Hear Us

Trip 4 (February 2024)

For the first of our new set of visits, we travel with just four people and meet two who travelled earlier to the island, with the party consisting of Alan Dunn, Helen Tookey, Louise K. Wilson, Hannah Dargavel-Leafe, Kristina Nenova and Frankie Mazzotta. We travel from Heysham on this occasion, on the brand new Manxman ferry and take the traditional Bee Gees photo on arrival.

We set sail on Friday 2nd February, days after train strikes and wild storms, but arrive safely. On Saturday, we start with some underwater recordings at the coast in Douglas and catch up with Jacqui Keenan from the Blue Carbon Project and she joins us in lowering hydrophones into the cold water. We are met on the beach by Richard Selman, Ecosystem Policy Manager, who also does some recording and together we all plan future visits and chat about F-POD recordings, seagrass and further collaborations around the Nature Reserves and Manx Wildlife Trust. We pop in to Sounds Records and then head up to Ramsey to record around the harbour wall - Frankie possibly records the sound of a distant dolphin. The next day we head to Niarbyl where the limpets are much more audibale and active and as we move around, we're chatting with locals, hotel staff and taxi drivers about our project and their lives on the island.

Our last day starts down in Castletown before meeting Laura McCoy and Anthea Young at the Manx Museum to plan our May and July visits, talks and workshops. Inbetween all this, we're also down at the beach at 7am recording as the sun comes up and 7pm in a private cove near the Ferry Terminal and capturing the ferocious underwater torrents of noise as the ferries arrive and depart.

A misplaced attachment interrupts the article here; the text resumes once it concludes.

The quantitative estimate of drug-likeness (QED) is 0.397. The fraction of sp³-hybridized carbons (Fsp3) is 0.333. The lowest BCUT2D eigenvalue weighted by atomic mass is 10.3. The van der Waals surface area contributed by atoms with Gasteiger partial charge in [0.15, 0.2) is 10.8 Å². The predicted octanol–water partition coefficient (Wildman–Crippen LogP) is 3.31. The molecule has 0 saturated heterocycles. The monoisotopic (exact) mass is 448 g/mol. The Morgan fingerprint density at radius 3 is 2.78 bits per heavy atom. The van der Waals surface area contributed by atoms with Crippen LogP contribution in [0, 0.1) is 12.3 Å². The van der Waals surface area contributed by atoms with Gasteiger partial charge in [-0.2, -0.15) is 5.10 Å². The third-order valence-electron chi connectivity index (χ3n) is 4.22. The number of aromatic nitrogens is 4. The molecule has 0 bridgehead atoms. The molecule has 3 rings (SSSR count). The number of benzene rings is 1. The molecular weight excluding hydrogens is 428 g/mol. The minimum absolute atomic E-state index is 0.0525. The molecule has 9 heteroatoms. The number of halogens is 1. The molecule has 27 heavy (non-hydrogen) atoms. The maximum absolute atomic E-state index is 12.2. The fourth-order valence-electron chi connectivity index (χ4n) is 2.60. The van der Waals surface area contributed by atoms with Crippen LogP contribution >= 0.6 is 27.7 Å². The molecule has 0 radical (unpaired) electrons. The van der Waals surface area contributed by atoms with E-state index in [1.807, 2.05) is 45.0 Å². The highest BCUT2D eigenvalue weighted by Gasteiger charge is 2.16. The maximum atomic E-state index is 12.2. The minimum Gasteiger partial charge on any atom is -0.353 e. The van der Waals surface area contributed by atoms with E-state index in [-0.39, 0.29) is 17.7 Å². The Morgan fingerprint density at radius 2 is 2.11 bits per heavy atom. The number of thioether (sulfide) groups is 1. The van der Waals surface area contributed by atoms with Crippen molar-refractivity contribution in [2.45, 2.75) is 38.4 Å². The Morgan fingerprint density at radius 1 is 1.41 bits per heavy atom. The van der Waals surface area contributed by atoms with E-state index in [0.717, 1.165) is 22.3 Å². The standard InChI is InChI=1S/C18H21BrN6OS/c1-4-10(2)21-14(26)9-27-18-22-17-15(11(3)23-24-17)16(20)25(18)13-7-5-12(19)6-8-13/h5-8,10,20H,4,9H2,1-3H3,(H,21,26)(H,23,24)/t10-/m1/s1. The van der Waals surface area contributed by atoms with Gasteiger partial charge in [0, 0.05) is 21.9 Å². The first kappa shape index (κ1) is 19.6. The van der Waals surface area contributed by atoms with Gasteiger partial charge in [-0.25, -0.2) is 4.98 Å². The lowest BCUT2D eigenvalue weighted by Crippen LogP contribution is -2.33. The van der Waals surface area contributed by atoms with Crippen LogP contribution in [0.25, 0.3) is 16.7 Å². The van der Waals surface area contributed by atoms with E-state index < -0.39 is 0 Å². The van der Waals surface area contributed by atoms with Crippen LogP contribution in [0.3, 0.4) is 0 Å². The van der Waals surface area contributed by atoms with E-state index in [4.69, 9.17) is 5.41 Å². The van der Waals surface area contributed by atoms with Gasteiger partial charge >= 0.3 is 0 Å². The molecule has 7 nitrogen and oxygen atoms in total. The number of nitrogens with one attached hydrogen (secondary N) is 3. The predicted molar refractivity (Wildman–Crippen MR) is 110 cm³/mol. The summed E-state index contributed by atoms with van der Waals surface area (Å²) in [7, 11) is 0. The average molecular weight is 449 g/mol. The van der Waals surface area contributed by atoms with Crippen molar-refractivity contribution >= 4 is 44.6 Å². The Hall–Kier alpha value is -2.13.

Alan Dunn (7 February 2024)

This trip was very productive to consciously collect and record habitats. I was interested to record and consider the range of shipping traffic - and suggested we record the Manxman ferry arrival from different positions in the Harbour - I recorded both with binaural and M/S stereo microphone, very different qualities of audio. How can 'contact-type hydrophone recordings and 'air' recordings be combined? The 'tiny' sounds of rockpools open up enquiry to hearing beyond the surface, the physics of sound heard underwater mean it is impossible to work out directionality, so it is difficult to 'find' the source.

Co-existence in the sea - i was interested to talk to a cold water swimmer (or wild simmer - or even just 'swimmer'!) and she pointed out a seal and the need to take care, especially if seals have pups in water. Interested to talk more with swimmers about their relationship with sea life/ immersion. Recording Helen reading Lowry at the coast - she is reading him reflecting on another place, her voice carried on the wind ... keen to continue these site-scientific readings. It makes Lowry present... and recording in darkness (at the bay near Douglas) - is challenging but the listening comes more intense and focussed.

Louise K. Wilson (14 February 2024)

I’ve been struck by the contrast of trying to record the slightest sound in a rock pool, straining to hear the wriggle of a sea snail or scratch of a limpet, with the almost deafening roar of ships engines. Often, I’ve found the act of listening in the rock pools — having struggled across slippery rocks on a windy, rugged coast — has taught me more about Isle of Man’s relation to the sea than the recordings I came away with. Following our conversation with the Manx Museum, I’d like to find some ship wrecks and record the colonisation of sea life on these silent vessels.

Hannah Dargavel-Leafe (15 February 2024)